Handel and his music

GFHandelGeorge Frideric Handel (23 February 1685 – 14 April 1759) was a German-born British Baroque composer, famous for his operas, oratorios, anthems and organ concertos. Handel was born in the same year as Bach (1685) to a family that was indifferent to music. He received critical musical training in Halle, Hamburg and Italy before settling in London (1712) and becoming a naturalized British subject in 1727. By then he was strongly influenced by the great composers of the Italian Baroque and the middle-German polyphonic choral tradition.

Within fifteen years, Handel, a dramatic genius, had started three commercial opera companies to supply the English nobility with Italian opera, but the public came to hear the vocal bravura of the soloists rather than the music. In 1737 he had a physical breakdown, changed direction creatively and addressed the middle class. As Alexander’s Feast (1736) was well received, Handel made a transition to English choral works. After his success with Messiah (1742) he never performed an Italian opera again. Handel was only partly successful with his performances of English oratorio on mythical and biblical themes, but when he arranged a performance of Messiah to benefit the Foundling Hospital (1750) the criticism ended. It has been said that the passion of Handel’s oratorios is an ethical one, and that they are hallowed not by liturgical dignity but by the moral ideals of humanity.[2] Almost blind, and having lived in England for almost fifty years, he died in 1759, a respected and rich man.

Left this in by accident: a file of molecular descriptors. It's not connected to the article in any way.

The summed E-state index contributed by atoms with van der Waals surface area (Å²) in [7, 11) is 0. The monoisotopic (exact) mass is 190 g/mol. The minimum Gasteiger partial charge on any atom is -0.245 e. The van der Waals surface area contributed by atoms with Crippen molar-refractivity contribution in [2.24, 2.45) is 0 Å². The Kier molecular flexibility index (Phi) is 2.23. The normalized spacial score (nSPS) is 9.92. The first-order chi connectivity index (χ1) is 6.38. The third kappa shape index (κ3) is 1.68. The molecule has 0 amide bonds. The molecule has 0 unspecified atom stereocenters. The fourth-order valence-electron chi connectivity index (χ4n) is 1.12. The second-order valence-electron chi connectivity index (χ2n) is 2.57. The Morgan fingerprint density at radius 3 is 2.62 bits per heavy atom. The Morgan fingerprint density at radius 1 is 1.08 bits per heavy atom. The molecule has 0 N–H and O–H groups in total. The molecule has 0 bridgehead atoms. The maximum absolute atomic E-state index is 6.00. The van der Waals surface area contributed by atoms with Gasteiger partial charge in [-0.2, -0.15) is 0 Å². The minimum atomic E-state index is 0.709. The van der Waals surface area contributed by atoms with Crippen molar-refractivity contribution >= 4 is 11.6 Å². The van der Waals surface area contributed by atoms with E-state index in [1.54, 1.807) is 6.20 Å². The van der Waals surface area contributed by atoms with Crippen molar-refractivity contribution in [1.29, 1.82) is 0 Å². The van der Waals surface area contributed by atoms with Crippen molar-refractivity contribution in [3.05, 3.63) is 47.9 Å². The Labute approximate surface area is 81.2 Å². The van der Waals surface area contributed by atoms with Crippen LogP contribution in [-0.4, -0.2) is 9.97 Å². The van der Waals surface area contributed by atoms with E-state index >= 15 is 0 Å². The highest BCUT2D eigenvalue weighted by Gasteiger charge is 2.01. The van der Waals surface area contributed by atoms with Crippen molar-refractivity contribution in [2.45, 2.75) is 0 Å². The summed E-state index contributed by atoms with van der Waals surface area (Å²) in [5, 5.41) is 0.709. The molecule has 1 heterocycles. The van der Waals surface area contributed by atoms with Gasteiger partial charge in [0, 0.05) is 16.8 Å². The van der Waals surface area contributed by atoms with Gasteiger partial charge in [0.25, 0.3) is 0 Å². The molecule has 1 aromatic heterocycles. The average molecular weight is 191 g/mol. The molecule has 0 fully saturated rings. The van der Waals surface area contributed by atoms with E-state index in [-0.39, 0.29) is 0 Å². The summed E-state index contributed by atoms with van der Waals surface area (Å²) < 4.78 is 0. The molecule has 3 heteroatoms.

Handel is regarded as one of the greatest composers of all time, with works such as Water Music, Music for the Royal Fireworks and Messiah remaining popular. Handel composed more than forty operas in over thirty years. (from Wikipedia)

The music of George Frideric Handel will be heard this summer at the inaugural Washington Music Festival. Don’t miss this unique opportunity to hear some baroque music that remains as radiant as ever!

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